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    Create NEAR App

    =============== Gitpod Ready-to-Code

    Quickly build apps backed by the NEAR blockchain


    Make sure you have a current version of Node.js installed – we are targeting versions 16+.

    Read about other prerequisites in our docs.

    Getting Started

    To create a new NEAR project run this and follow interactive prompts:

    npx create-near-app

    If you've previously installed create-near-app globally via npm install -g create-near-app, please uninstall the package using npm uninstall -g create-near-app to ensure that npx always uses the latest version.

    Follow the instructions in the in the project you just created! 🚀

    You can create contracts written in:

    You can create a frontend template in:

    • React
    • Vanilla JavaScript

    For testing we use a sandboxed environment of NEAR (called Workspaces). You can write the tests in JavaScript or Rust.

    Using CLI arguments to run create-near-app

    This CLI supports arguments to skip interactive prompts:

    npx create-near-app
      --contract js|rust|assemblyscript
      --frontend vanilla|react|none
      --tests js|rust

    Use --install to automatically install dependencies from all package.json files.

    When using arguments, all arguments are required, except for --install.

    Getting Help

    Check out our documentation or chat with us on Discord. We'd love to hear from you!

    Contributing to create-near-app

    To make changes to create-near-app itself:

    • clone the repository (Windows users, use git clone -c core.symlinks=true)
    • in your terminal, enter one of the folders inside templates, such as templates/vanilla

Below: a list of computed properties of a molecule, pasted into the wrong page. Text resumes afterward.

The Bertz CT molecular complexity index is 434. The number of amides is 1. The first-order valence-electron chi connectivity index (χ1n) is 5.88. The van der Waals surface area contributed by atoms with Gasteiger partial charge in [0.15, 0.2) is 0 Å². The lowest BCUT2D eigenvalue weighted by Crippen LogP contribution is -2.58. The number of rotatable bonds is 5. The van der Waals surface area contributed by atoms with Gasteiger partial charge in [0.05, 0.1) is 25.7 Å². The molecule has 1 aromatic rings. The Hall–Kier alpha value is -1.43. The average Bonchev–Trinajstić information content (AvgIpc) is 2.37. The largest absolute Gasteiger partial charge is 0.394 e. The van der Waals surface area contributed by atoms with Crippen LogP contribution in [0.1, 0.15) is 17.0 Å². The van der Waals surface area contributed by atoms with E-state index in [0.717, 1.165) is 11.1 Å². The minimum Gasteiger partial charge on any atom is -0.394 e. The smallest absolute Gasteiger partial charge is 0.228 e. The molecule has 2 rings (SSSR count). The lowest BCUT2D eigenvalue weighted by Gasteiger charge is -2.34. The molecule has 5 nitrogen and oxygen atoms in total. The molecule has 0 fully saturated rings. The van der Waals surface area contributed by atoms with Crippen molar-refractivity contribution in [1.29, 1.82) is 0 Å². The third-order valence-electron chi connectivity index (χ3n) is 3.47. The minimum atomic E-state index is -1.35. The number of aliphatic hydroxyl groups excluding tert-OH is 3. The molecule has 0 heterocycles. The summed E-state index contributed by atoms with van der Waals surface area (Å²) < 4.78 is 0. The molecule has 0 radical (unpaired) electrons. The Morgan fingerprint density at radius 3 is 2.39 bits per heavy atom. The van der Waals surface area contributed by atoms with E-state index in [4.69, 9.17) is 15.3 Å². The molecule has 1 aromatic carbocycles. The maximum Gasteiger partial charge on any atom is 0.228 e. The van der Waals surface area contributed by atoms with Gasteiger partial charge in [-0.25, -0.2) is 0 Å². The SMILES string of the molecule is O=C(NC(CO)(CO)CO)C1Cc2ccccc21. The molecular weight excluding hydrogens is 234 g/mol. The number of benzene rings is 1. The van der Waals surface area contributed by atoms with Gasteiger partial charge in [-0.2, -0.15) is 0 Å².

• now you can run npm install to install dependencies and npm run dev to run the local development server, just like you can in a new app created with create-near-app

    About commit messages

    create-near-app uses semantic versioning and auto-generates nice release notes & a changelog all based off of the commits. We do this by enforcing Conventional Commits. In general the pattern mostly looks like this:

    type(scope?): subject  #scope is optional; multiple scopes are supported (current delimiter options: "/", "\" and ",")

    Real world examples can look like this:

    chore: run tests with GitHub Actions
    fix(server): send cors headers
    feat(blog): add comment section

    If your change should show up in release notes as a feature, use feat:. If it should show up as a fix, use fix:. Otherwise, you probably want refactor: or chore:. More info

    Deploy create-near-app

    If you want to deploy a new version, you will need two prerequisites:

    1. Get publish-access to the NPM package
    2. Get write-access to the GitHub repository
    3. Obtain a personal access token (it only needs the "repo" scope).
    4. Make sure the token is available as an environment variable called GITHUB_TOKEN

    Then run one script:

    npm run release

    Or just release-it


    This repository is distributed under the terms of both the MIT license and the Apache License (Version 2.0). See LICENSE and LICENSE-APACHE for details.


    npm i create-near-app

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